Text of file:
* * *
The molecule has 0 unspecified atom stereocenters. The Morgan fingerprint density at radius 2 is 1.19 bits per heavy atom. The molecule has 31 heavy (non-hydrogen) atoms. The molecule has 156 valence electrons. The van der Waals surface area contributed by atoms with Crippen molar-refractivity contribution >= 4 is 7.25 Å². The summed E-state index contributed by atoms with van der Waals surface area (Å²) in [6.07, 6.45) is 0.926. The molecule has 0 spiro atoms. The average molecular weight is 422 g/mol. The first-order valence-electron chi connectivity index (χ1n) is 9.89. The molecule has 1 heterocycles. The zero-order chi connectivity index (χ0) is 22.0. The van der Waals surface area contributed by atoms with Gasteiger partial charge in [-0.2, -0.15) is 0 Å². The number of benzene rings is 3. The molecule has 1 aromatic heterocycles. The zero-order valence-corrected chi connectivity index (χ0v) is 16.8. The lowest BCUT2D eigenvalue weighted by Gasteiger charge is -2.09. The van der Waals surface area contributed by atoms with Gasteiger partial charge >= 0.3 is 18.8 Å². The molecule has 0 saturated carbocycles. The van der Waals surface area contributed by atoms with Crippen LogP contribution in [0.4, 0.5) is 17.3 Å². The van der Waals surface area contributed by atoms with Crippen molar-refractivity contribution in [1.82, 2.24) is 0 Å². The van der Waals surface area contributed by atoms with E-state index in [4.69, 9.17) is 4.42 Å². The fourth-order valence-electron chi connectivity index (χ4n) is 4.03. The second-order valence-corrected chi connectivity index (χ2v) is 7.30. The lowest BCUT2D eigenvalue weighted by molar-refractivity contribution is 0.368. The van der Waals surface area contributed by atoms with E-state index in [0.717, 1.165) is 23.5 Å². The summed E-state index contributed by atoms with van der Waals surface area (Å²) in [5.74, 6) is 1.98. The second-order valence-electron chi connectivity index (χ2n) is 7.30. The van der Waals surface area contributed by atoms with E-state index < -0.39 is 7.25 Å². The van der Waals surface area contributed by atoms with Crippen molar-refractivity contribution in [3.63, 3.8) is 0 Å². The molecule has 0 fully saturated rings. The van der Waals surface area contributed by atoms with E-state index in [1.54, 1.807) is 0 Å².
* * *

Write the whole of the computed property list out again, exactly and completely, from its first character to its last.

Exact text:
The molecule has 0 unspecified atom stereocenters. The Morgan fingerprint density at radius 2 is 1.19 bits per heavy atom. The molecule has 31 heavy (non-hydrogen) atoms. The molecule has 156 valence electrons. The van der Waals surface area contributed by atoms with Crippen molar-refractivity contribution >= 4 is 7.25 Å². The summed E-state index contributed by atoms with van der Waals surface area (Å²) in [6.07, 6.45) is 0.926. The molecule has 0 spiro atoms. The average molecular weight is 422 g/mol. The first-order valence-electron chi connectivity index (χ1n) is 9.89. The molecule has 1 heterocycles. The zero-order chi connectivity index (χ0) is 22.0. The van der Waals surface area contributed by atoms with Gasteiger partial charge in [-0.2, -0.15) is 0 Å². The number of benzene rings is 3. The molecule has 1 aromatic heterocycles. The zero-order valence-corrected chi connectivity index (χ0v) is 16.8. The lowest BCUT2D eigenvalue weighted by Gasteiger charge is -2.09. The van der Waals surface area contributed by atoms with Gasteiger partial charge >= 0.3 is 18.8 Å². The molecule has 0 saturated carbocycles. The van der Waals surface area contributed by atoms with Crippen LogP contribution in [0.4, 0.5) is 17.3 Å². The van der Waals surface area contributed by atoms with Crippen molar-refractivity contribution in [1.82, 2.24) is 0 Å². The van der Waals surface area contributed by atoms with E-state index in [4.69, 9.17) is 4.42 Å². The fourth-order valence-electron chi connectivity index (χ4n) is 4.03. The second-order valence-corrected chi connectivity index (χ2v) is 7.30. The lowest BCUT2D eigenvalue weighted by molar-refractivity contribution is 0.368. The van der Waals surface area contributed by atoms with E-state index in [0.717, 1.165) is 23.5 Å². The summed E-state index contributed by atoms with van der Waals surface area (Å²) in [5.74, 6) is 1.98. The second-order valence-electron chi connectivity index (χ2n) is 7.30. The van der Waals surface area contributed by atoms with E-state index < -0.39 is 7.25 Å². The van der Waals surface area contributed by atoms with Crippen molar-refractivity contribution in [3.63, 3.8) is 0 Å². The molecule has 0 fully saturated rings. The van der Waals surface area contributed by atoms with E-state index in [1.54, 1.807) is 0 Å².